Reprinted from Opportunity Knocks
Over the past decade, nonprofits have increased their interest in developing leadership as well as attracting and retaining a skilled work force. One motivator has been alarm that the aging baby boom generation will retire from the workplace during the next decades, creating a labor force gap particularly in leadership. But things have changed during the past two years. The nonprofit sector has been hard hit by the recession with organizations cutting back. At the same time, older employees are deferring retirement, both for financial reasons and in order to continue to contribute. Now the concern is focused on whether there is room in organizations for younger generations eager to make a contribution to the public good.
This dilemma highlights a more general problem. Boomers in nonprofits as in other sectors assumed that they would have a 35-year work trajectory. But the reality is the work trajectory for us and the generations that follow is closer to 50+ years.
The good news is the Baby Boom generation is living longer and healthier, their minds are active, and they have a lot of experience to share. But the bad news is few have actual pension plans, and many will not be able to financially sustain themselves if they leave work at age 60 or 65. In fact, according to the Bureau of Labor statistics, the 55+ age group will be the fastest-growing generation in the workforce over the next decade.
Long-term leaders in the nonprofit sector receive little help in how to rethink their work as they get older. This can create a situation where they stay in their current positions because they cannot see other options. Now is the time to consider how the sector can offer long-term employees options that allow them to continue to contribute their experience, skills, and passion in their own or other organizations without staying in their current jobs. There has been emerging work in this area – such as Jan Masaoka's "The Departing" and Mark Leach's "Table for Two." But more research needs to be done to offer real options to Baby Boomers who are in the sector as they age.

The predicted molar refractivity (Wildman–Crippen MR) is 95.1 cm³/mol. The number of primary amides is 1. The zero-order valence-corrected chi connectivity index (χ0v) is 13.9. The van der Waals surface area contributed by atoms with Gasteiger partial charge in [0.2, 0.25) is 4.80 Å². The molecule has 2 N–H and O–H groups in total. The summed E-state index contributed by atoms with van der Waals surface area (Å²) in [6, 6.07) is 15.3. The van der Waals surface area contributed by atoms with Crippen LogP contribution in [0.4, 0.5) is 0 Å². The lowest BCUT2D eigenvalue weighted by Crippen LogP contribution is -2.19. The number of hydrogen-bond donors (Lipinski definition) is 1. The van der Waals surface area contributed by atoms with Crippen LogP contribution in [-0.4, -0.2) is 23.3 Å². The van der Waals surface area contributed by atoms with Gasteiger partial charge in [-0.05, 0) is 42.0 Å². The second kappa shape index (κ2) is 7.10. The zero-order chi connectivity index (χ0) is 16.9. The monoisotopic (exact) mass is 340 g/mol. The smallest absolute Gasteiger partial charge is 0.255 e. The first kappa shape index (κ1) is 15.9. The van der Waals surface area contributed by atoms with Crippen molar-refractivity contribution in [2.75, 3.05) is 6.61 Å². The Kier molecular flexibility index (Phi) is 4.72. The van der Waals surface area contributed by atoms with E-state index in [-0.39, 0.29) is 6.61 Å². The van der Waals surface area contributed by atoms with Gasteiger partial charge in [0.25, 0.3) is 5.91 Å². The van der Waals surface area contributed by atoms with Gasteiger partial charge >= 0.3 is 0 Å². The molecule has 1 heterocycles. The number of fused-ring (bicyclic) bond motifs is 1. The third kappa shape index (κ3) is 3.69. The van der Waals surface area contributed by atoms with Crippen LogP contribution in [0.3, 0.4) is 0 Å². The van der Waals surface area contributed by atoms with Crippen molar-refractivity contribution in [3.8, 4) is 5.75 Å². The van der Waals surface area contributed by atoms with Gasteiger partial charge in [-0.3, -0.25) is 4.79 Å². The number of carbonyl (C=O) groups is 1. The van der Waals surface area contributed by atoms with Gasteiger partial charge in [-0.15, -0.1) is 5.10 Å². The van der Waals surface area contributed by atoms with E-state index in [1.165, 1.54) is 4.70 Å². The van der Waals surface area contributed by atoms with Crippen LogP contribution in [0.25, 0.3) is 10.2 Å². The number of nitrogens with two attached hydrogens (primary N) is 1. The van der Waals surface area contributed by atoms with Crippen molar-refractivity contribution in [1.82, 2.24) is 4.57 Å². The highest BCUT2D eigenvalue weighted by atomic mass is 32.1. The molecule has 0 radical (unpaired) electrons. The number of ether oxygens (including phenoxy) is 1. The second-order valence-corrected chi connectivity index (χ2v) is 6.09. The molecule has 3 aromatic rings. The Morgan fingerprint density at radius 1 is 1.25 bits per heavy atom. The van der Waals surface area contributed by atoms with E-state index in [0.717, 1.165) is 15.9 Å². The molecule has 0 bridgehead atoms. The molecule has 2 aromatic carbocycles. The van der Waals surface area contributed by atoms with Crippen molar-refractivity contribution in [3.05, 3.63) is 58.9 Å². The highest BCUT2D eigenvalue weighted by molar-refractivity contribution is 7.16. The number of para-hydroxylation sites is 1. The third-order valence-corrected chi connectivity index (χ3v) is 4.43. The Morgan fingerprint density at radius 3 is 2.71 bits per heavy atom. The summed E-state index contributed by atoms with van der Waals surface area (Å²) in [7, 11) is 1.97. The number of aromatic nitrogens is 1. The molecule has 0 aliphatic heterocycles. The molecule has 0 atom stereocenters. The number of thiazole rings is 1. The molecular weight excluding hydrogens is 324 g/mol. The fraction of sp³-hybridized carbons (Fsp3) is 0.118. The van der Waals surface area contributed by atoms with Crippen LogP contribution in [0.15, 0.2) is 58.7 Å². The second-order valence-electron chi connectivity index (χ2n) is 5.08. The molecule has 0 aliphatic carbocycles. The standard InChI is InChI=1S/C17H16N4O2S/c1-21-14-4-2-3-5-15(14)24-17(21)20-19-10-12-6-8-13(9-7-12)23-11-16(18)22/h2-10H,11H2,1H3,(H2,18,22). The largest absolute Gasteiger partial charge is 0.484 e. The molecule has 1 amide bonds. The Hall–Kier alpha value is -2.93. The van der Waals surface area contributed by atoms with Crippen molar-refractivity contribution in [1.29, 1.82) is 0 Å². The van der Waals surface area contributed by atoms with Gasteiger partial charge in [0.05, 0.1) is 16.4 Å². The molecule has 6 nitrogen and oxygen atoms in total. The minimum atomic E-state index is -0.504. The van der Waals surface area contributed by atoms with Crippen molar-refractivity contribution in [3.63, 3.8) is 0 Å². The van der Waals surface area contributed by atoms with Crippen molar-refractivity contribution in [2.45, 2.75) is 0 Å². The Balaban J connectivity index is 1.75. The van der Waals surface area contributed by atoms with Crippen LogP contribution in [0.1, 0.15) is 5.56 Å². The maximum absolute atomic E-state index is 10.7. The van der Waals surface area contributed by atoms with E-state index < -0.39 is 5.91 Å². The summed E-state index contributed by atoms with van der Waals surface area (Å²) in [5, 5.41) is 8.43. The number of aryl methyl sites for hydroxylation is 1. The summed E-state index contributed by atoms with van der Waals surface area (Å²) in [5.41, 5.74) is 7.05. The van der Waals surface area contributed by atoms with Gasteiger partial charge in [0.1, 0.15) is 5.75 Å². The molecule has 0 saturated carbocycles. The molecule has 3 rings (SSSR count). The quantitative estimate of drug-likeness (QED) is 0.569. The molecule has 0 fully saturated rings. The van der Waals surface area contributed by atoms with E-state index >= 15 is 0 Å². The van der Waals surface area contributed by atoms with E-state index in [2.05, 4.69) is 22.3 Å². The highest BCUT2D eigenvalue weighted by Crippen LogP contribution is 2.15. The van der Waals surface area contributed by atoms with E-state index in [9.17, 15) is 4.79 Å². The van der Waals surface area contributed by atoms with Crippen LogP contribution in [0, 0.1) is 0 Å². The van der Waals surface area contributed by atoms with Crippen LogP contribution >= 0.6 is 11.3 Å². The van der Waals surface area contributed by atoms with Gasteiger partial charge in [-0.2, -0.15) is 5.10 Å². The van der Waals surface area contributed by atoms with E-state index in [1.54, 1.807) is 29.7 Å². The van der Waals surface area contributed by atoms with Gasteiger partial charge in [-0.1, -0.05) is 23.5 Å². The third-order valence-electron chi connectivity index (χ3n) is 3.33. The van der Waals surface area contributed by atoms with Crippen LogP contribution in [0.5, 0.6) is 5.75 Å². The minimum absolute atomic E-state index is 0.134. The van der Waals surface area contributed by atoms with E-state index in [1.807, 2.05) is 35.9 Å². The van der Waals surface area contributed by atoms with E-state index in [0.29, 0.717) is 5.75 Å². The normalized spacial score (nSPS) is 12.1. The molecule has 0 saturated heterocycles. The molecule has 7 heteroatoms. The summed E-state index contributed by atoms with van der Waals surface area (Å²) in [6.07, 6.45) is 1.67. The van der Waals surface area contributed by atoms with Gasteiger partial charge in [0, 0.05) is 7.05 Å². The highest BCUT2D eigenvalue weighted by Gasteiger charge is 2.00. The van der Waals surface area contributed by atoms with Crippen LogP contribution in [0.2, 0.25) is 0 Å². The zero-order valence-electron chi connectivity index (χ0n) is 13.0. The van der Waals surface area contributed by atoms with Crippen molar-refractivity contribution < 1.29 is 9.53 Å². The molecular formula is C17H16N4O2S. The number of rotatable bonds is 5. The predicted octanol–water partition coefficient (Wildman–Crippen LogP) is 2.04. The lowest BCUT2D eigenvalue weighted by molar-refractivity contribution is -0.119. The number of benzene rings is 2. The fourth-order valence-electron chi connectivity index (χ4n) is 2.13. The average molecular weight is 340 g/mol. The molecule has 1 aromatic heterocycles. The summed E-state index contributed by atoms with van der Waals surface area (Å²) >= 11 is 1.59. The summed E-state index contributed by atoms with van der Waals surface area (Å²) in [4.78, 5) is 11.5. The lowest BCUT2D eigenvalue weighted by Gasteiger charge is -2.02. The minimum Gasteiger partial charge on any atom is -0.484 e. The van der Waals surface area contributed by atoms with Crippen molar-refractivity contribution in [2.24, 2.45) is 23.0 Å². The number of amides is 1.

One place to start is to create a new career narrative. The myth that the Baby Boom generation will be retiring at 65 should be replaced with a new story about the possibilities that lie ahead. What are the ways Boomers can contribute? When can we afford to take less demanding (and not as high-paying) jobs? What kind of retraining and continuing education will we need to stay current in our fields?
Here are some ways we might start.
- Reshape the ladder.
We tend to think of a career as an upward trajectory where people climb the ladder to their top position and then leave the organization and workforce. A new career ladder might be more like a bell-shaped curve, where earning and positional power peaks and then diminishes again, creating a life in the workplace after achieving the top rung.
- Think about lattices.
Nonprofits are for the most part more like small businesses than corporations. That means movement within an organization is limited by size and resources. A career lattice is a way to think about moving across organizations and sectors. Someone might be a full-time nonprofit employee, a part-timer, a consultant, or they might move into government or a for-profit venture.
- Get lean, mean, and multigenerational.
Nonprofits can take advantage of tough economic times by restructuring operations in ways that intentionally attract, retain, and integrate a multigenerational workforce. Where do fresh views about the future and deep experience produce the best results? How can we build these cross-generational spaces into our work, and what will be the impact on how we run our organizations?
A new career narrative means we have to think differently about the future. Instead of a linear path, it will be more like a journey where the unexpected can happen and directors are change. And it is just beginning.
© 2010, Frances Kunreuther. Reprinted from Opportunity Knocks; reprinted with permission.
Frances Kunreuther directs the Building Movement Project, which works to strengthen U.S. nonprofits as sites of democratic practice and advance ways the nonprofit sector can build movement for progressive social change. She is co-author of From the Ground Up: Grassroots Organizations Making Social Change and Working Across Generations: Defining the Future of Nonprofit Leadership. Frances is also a senior fellow at the Research Center for Leadership and Action at NYU and spent five years at the Hauser Center for Nonprofit Organizations at Harvard University.